Nevada conducts algae-to-biofuel research project
The first real-world, demonstration-scale project in Nevada for turning algae into biofuel has successfully completed the initial stage of research at the University of Nevada, Reno. The project is on track to show the process is an economical, commercially viable renewable energy source in Nevada.
University researchers have harvested their first outdoor cold-weather crop of algae as part of their collaborative algae-to-biofuels project with their industry partners Enegis, LLC and Bebout and Associates.
The project, using one of two 5,000-gallon ponds at the University’s greenhouse complex on Valley Road in Reno, produced several hundred gallons of concentrated algal slurry. The research has demonstrated that, with the proper technology and species of algae, it is possible to grow algae outdoors year-round in Nevada. The pond was inoculated with a “starter” culture and then the cells grow out until they reach a plateau or stationary phase, which takes two to three weeks. The algae thrived in the outdoor pond despite nighttime temperatures that fell into the low 20s.
“We’ll be analyzing the algae for starches and lipids, the components that can be used for fuel,” said Professor John Cushman, Department of Biochemistry & Molecular Biology. A conservative estimate for this harvest is 30 percent lipids and five percent starches on a dry weight basis, less on a fresh weight basis.” The professor oversees the venture along with fellow faculty members Jeffrey Harper and David Shintani, two graduate students Leyla Hernandez-Gomez and Mark Lemos, and research associate Rebecca Albion.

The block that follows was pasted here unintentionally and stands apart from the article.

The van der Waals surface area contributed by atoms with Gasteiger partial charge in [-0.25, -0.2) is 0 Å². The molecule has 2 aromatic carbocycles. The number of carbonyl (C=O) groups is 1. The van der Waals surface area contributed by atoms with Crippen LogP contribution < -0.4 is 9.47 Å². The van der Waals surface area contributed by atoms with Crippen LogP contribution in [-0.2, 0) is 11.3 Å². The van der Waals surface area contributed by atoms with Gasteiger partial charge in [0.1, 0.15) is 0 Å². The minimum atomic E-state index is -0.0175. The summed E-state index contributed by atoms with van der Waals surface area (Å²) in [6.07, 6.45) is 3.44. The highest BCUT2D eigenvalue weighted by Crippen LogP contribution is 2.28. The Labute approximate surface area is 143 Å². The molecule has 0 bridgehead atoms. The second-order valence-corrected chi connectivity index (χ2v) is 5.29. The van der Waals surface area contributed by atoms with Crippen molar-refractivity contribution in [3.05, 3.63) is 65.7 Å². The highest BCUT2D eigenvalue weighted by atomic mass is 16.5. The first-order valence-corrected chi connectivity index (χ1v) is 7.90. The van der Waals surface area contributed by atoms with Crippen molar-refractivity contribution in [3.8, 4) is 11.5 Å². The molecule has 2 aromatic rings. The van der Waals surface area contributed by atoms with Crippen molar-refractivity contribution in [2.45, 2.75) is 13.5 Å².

The goal is to develop a hardy variety of salt-loving algae as alternative biofuel feedstock, which produces more than half its weight in oil – as well as developing a practical process to grow, concentrate and harvest the algae. The alga variety harvested was selected and cultured by the University, and future varieties will be developed by the University.
Nevada researchers and energy producers are uniquely enabled to leverage the geothermal, high solar radiation, ample land area, and salt basins to produce algae in a scalable and economically viable manner. Use of the uncovered ponds demonstrates that algae can be grown in commercial quantities year-round, even in a temperate climate. This will preclude the need for capital-intensive bioreactors or covered ponds.
The ponds were constructed with the help of industry partners Enegis, LLC and Bebout and Associates. Cushman also received grant funding from the U.S. Department of Transportation SunGrant Initiative.
“We believe that the methodologies and technologies being developed will result in high-quality biofuel that can compete in price per gallon with both current domestic biofuel production and imported fuels,” Dr. John W. Bebout, renewable energy expert from Savannah, Georgia and principal consultant and founder of Bebout and Associates, said.
There is a possibility for long-term financial benefits for the University from the development of the growing process and special algae strains.
“We have signed a sharing agreement with Enegis,” Cushman said. “There are possible financial benefits, especially if we file product or process patents.”
Jeffrey Eppink, president of Enegis, said, “this harvest represents the culmination of more than four years of research into developing hardy varieties of algae which produce large amounts of oil or starch as well as developing a practical process to grow, concentrate and harvest the algae.”
Cushman, his partners and students plan to begin growing another crop of algae to be ready for harvest in the early Spring.